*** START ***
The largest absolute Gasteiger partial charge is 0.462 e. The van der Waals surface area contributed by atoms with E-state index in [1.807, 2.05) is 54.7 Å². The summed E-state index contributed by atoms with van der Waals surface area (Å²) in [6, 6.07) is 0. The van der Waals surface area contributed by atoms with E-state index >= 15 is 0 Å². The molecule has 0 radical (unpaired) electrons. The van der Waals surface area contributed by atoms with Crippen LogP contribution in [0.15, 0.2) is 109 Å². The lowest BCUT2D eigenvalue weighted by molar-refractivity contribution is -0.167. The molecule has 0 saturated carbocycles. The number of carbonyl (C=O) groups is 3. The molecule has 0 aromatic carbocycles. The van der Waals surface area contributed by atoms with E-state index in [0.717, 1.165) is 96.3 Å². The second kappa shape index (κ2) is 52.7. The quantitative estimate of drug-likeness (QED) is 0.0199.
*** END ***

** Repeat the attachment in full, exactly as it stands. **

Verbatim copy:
The largest absolute Gasteiger partial charge is 0.462 e. The van der Waals surface area contributed by atoms with E-state index in [1.807, 2.05) is 54.7 Å². The summed E-state index contributed by atoms with van der Waals surface area (Å²) in [6, 6.07) is 0. The van der Waals surface area contributed by atoms with E-state index >= 15 is 0 Å². The molecule has 0 radical (unpaired) electrons. The van der Waals surface area contributed by atoms with Crippen LogP contribution in [0.15, 0.2) is 109 Å². The lowest BCUT2D eigenvalue weighted by molar-refractivity contribution is -0.167. The molecule has 0 saturated carbocycles. The number of carbonyl (C=O) groups is 3. The molecule has 0 aromatic carbocycles. The van der Waals surface area contributed by atoms with E-state index in [0.717, 1.165) is 96.3 Å². The second kappa shape index (κ2) is 52.7. The quantitative estimate of drug-likeness (QED) is 0.0199.